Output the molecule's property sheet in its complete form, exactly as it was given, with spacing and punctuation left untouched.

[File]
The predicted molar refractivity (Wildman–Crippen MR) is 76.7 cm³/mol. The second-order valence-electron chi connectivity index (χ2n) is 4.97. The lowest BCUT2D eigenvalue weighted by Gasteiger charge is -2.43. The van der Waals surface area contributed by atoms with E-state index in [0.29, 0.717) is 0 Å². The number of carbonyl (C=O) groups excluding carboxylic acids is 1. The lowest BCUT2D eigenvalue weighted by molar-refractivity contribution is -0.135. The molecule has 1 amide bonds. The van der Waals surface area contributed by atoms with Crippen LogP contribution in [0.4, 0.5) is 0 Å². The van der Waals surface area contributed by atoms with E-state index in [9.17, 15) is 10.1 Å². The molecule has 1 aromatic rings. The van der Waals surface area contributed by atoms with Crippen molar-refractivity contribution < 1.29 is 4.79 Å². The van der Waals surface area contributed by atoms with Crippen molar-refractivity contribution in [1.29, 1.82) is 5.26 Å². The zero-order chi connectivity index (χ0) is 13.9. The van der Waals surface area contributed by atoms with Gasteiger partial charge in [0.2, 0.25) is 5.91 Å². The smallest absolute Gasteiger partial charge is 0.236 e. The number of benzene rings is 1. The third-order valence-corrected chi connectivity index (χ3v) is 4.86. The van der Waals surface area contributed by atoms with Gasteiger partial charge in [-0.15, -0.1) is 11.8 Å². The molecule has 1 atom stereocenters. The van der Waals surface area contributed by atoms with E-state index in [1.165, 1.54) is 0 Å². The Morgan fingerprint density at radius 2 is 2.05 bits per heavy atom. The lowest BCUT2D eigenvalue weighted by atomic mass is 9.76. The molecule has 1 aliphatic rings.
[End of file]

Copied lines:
The predicted molar refractivity (Wildman–Crippen MR) is 76.7 cm³/mol. The second-order valence-electron chi connectivity index (χ2n) is 4.97. The lowest BCUT2D eigenvalue weighted by Gasteiger charge is -2.43. The van der Waals surface area contributed by atoms with E-state index in [0.29, 0.717) is 0 Å². The number of carbonyl (C=O) groups excluding carboxylic acids is 1. The lowest BCUT2D eigenvalue weighted by molar-refractivity contribution is -0.135. The molecule has 1 amide bonds. The van der Waals surface area contributed by atoms with Crippen LogP contribution in [0.4, 0.5) is 0 Å². The van der Waals surface area contributed by atoms with E-state index in [9.17, 15) is 10.1 Å². The molecule has 1 aromatic rings. The van der Waals surface area contributed by atoms with Crippen molar-refractivity contribution < 1.29 is 4.79 Å². The van der Waals surface area contributed by atoms with Crippen molar-refractivity contribution in [1.29, 1.82) is 5.26 Å². The zero-order chi connectivity index (χ0) is 13.9. The van der Waals surface area contributed by atoms with Gasteiger partial charge in [0.2, 0.25) is 5.91 Å². The smallest absolute Gasteiger partial charge is 0.236 e. The number of benzene rings is 1. The third-order valence-corrected chi connectivity index (χ3v) is 4.86. The van der Waals surface area contributed by atoms with Gasteiger partial charge in [-0.15, -0.1) is 11.8 Å². The molecule has 1 atom stereocenters. The van der Waals surface area contributed by atoms with E-state index in [1.165, 1.54) is 0 Å². The Morgan fingerprint density at radius 2 is 2.05 bits per heavy atom. The lowest BCUT2D eigenvalue weighted by atomic mass is 9.76. The molecule has 1 aliphatic rings.